"The number of devices will hopefully increase 10 to a 100-fold"
You should have a very hard idea of what this increase looks like before you start making decisions. You should know the following.
1. What is the timeline for the increase? Also will the increase be gradual or will it be abrupt?
2. What is the maximum? If you owned the market what size would you need to support?
Typically when I size I do the following
1. Document my assumptions.
2. Document my sources - where did I get the assumptions and how did I derive them.
3. I then increase the size from that by 3 to 10.
Don't attempt to create a system the will work for the next 100 years. One that works for 10 is fine.
After you have those numbers then you start looking for solutions that will handle those numbers. Keeping in mind of course that your architecture/design should support the larger values, but the implementation does not need to support that now. You just want to make sure the implementation does not preclude sizing it up.
i am building an application in which one of the part is calendar updates , push notification ,
i am wondering what is best way/architectural pattern/technologies are best suited forthis scenario . I am a .net developer .if possible kindly guide me on same platform
Pushing requires that the destination is available and capable of accepting the request. That seems unlikely for "calendar" in general since it would suggest client machines (which can be off or have no network access.)
So you are going to need to refine your requirements more before you can do anything.
If the requirements are very specific, such as using a MS Exchange server, then there still is not enough detail for an "architecture". But in that case you would start with how you are going to get the updates in the first place.
If you update the target framework for an assembly, then you need to update the target for anything that references that assembly. That should only be a problem if you're not updating the target for everything, which doesn't sound like the case here.
If you start from the bottom up, then you may get errors when you first open a project that targets 4.5.x and references an assembly you've just updated to 4.7.x; but those should go away once you change that project's target framework.
If that bothers you, then it may be easiest to work from the top down; start with the applications, then the assemblies they reference, then any transitive references, and so on. Once that's done, you can work your way back up, updating the references at each level.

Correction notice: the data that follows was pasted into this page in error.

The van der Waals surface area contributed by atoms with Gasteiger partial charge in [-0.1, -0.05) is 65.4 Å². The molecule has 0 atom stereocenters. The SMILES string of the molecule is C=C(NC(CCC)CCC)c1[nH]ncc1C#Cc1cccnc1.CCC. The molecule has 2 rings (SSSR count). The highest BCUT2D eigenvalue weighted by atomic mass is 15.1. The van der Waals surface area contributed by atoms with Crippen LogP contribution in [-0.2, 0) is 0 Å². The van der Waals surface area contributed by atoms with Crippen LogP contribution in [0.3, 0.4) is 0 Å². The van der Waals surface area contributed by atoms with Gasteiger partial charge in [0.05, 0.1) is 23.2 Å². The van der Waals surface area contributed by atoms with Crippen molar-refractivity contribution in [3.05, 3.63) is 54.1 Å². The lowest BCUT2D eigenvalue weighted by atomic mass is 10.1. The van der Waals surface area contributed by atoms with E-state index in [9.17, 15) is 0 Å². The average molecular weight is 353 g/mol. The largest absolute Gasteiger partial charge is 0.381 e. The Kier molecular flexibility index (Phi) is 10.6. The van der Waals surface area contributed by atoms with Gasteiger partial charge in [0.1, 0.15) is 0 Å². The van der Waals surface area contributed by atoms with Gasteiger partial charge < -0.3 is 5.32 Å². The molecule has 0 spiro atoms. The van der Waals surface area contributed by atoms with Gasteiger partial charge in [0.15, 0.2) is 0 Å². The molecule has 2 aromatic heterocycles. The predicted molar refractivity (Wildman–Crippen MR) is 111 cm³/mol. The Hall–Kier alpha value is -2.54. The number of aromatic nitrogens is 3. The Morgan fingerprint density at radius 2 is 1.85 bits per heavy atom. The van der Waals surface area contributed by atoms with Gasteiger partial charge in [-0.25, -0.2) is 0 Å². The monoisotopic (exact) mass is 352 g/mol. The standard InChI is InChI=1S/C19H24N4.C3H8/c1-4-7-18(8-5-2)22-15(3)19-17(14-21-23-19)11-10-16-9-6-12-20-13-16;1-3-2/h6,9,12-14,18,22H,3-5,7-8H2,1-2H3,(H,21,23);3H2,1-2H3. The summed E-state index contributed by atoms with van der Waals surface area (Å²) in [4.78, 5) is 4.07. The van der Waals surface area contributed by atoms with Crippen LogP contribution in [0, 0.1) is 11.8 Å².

"These people looked deep within my soul and assigned me a number based on the order in which I joined." - Homer
If the apps target 4.5, then the assemblies they use need to target 4.5.
Creating separate branches might work; but there's a good chance the branches would drift further and further apart over time, making it harder to apply bug fixes to them all.
I'd be more inclined to use multi-targeting[^] - have one branch, with one project, building for multiple framework versions. Where needed, you can use conditional compilation to add features to the 4.7 version that won't be included in the 4.5 version.
I'm a part of a Members Only club where I'm working on an app for them. We have coded membership cards.
They have a keypad to open the door and they want to implement an electronic Card Reader Door Lock and we want to build it into the app so they can lock people out as needed, say when their membership expires.
This would be like a hotel door lock, except I only need one lock, and, most importantly, I need to be able to build it into my app, so I need a solution that comes with an API I can tap into.
Anyone know of anything like this?
In theory, theory and practice are the same. But in practice, they never are.”
If it's not broken, fix it until it is.
Everything makes sense in someone's mind.
Never fear, Glenn is here. help you!
Dabble is correct, I am trying to convince people they are actually using NFC while they claim to be using RFID.
NFC as other have said is a short range protocol for reading and writing data between a tag. I think there are limits imposed on the range you can operate at. I'm fairly sure these are imposed by the power applied to the antenna. I'm more an expert on RFID though. If I can help I will...
Don't have a clue: you found the wrong site.
"Design and Architecture" in this context relates to the the design of complex software systems, and the decisions related to overall software system structure and behavior.
It has a total of sod all to do with how high the bathroom stall doors should be or whether the hinges should be on the left, right, or top edge.
"I have no idea what I did, but I'm taking full credit for it." - ThisOldTony
"Common sense is so rare these days, it should be classified as a super power" - Random T-shirt
AntiTwitter: @DalekDave is now a follower!
Last Visit: 31-Dec-99 19:00 Last Update: 3-Dec-23 23:53